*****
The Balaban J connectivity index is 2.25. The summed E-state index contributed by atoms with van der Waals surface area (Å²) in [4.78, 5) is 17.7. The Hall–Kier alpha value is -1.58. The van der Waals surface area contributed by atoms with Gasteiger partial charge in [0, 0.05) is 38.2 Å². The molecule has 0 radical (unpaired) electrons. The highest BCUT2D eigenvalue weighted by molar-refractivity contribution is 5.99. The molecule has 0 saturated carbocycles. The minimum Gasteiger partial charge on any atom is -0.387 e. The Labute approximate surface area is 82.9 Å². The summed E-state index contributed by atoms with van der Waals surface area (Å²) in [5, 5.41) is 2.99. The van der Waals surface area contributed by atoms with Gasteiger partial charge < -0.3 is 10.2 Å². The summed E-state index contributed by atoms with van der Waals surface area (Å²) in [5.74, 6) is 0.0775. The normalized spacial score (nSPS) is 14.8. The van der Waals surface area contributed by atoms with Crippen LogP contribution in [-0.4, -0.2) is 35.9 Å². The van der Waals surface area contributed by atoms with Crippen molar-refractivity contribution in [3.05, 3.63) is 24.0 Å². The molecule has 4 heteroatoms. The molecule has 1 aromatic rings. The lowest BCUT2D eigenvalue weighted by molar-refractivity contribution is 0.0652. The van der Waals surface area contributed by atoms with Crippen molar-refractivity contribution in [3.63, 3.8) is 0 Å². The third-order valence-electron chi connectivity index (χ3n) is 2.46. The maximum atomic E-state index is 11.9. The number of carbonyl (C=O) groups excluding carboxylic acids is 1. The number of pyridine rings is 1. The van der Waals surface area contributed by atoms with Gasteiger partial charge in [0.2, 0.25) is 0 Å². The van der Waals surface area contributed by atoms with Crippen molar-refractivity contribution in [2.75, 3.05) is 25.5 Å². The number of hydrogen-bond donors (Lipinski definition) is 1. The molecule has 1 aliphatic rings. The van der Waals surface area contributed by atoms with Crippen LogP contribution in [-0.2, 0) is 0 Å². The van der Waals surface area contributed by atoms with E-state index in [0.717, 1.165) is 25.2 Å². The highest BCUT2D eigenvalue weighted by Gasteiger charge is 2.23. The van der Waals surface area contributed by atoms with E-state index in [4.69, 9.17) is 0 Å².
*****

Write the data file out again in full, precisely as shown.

The Balaban J connectivity index is 2.25. The summed E-state index contributed by atoms with van der Waals surface area (Å²) in [4.78, 5) is 17.7. The Hall–Kier alpha value is -1.58. The van der Waals surface area contributed by atoms with Gasteiger partial charge in [0, 0.05) is 38.2 Å². The molecule has 0 radical (unpaired) electrons. The highest BCUT2D eigenvalue weighted by molar-refractivity contribution is 5.99. The molecule has 0 saturated carbocycles. The minimum Gasteiger partial charge on any atom is -0.387 e. The Labute approximate surface area is 82.9 Å². The summed E-state index contributed by atoms with van der Waals surface area (Å²) in [5, 5.41) is 2.99. The van der Waals surface area contributed by atoms with Gasteiger partial charge < -0.3 is 10.2 Å². The summed E-state index contributed by atoms with van der Waals surface area (Å²) in [5.74, 6) is 0.0775. The normalized spacial score (nSPS) is 14.8. The van der Waals surface area contributed by atoms with Crippen LogP contribution in [-0.4, -0.2) is 35.9 Å². The van der Waals surface area contributed by atoms with Crippen molar-refractivity contribution in [3.05, 3.63) is 24.0 Å². The molecule has 4 heteroatoms. The molecule has 1 aromatic rings. The lowest BCUT2D eigenvalue weighted by molar-refractivity contribution is 0.0652. The van der Waals surface area contributed by atoms with Crippen molar-refractivity contribution in [3.63, 3.8) is 0 Å². The third-order valence-electron chi connectivity index (χ3n) is 2.46. The maximum atomic E-state index is 11.9. The number of carbonyl (C=O) groups excluding carboxylic acids is 1. The number of pyridine rings is 1. The van der Waals surface area contributed by atoms with Gasteiger partial charge in [0.2, 0.25) is 0 Å². The van der Waals surface area contributed by atoms with Crippen molar-refractivity contribution in [2.75, 3.05) is 25.5 Å². The number of hydrogen-bond donors (Lipinski definition) is 1. The molecule has 1 aliphatic rings. The van der Waals surface area contributed by atoms with Crippen LogP contribution in [-0.2, 0) is 0 Å². The van der Waals surface area contributed by atoms with E-state index in [0.717, 1.165) is 25.2 Å². The highest BCUT2D eigenvalue weighted by Gasteiger charge is 2.23. The van der Waals surface area contributed by atoms with E-state index in [4.69, 9.17) is 0 Å².